This is an astonishing truth. Average real wages in the UK today are worth 5% less than they were precisely a decade ago. This chart is from the Office of National Statistics.
I often see wage stagnation referenced in the media. It is only stagnation if your baseline is post bank crash. If your baseline is a decade ago, it is not stagnation but collapse. This is the worst decade for real wages since at least 1814-24, and I would argue this is worse than that. It is also worth noting that sharp recession also was triggered by a reduction in public spending, albeit from much lower levels.
One constant theme from the Labour Party in the election campaign, which gained traction, is that the last Labour government did not overspend. It was the banking crisis which crashed the economy.
Up to a point. The last Labour government did in fact overspend disastrously. But not on public services. Brown and Darling overspent on pumping incredible amounts of public money into bailing out the banks. That is what caused the initial massive inflation of public debt. The huge irony is of course that the interest on the debt is paid to – the same bankers who received the money as a bailout.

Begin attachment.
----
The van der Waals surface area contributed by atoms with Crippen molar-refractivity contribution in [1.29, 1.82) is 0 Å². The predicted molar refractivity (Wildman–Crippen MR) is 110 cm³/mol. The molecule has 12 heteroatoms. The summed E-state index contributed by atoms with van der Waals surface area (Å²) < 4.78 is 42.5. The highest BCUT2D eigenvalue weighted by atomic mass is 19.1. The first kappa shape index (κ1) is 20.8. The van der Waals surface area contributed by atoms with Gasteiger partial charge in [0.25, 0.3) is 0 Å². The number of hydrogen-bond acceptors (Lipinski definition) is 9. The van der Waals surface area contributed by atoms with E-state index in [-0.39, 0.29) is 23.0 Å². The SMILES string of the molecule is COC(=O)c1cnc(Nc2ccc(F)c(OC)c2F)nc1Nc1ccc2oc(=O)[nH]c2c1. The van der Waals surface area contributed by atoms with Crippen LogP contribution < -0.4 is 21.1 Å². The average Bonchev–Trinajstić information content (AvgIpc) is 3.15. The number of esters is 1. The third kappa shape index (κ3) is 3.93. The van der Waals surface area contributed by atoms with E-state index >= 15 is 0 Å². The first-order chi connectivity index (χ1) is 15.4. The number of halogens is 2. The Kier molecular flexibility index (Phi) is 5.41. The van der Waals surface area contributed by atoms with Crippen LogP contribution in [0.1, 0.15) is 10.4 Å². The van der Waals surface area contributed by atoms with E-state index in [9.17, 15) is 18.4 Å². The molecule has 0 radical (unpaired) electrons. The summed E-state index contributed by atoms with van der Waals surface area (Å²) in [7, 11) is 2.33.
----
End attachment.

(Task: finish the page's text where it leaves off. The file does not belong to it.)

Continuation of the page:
It is fashionable for right wingers to argue that the bank bailouts somehow did not really happen, or did not really cost anything. That rewriting of history is gaining much strength in mainstream media narrative. But the National Debt was 36% of GDP in 2007 (and on a downward trend) but leapt to 60% of GDP by 2009. That was the bank bailout.
The bank crash bailout triggered the austerity policies designed to repair the public finances, but which stifled economic growth. The lack of growth allied to neo-liberal deregulation of the labour market, and in particular the massive diminution in the role of unions, have caused the collapse in wages.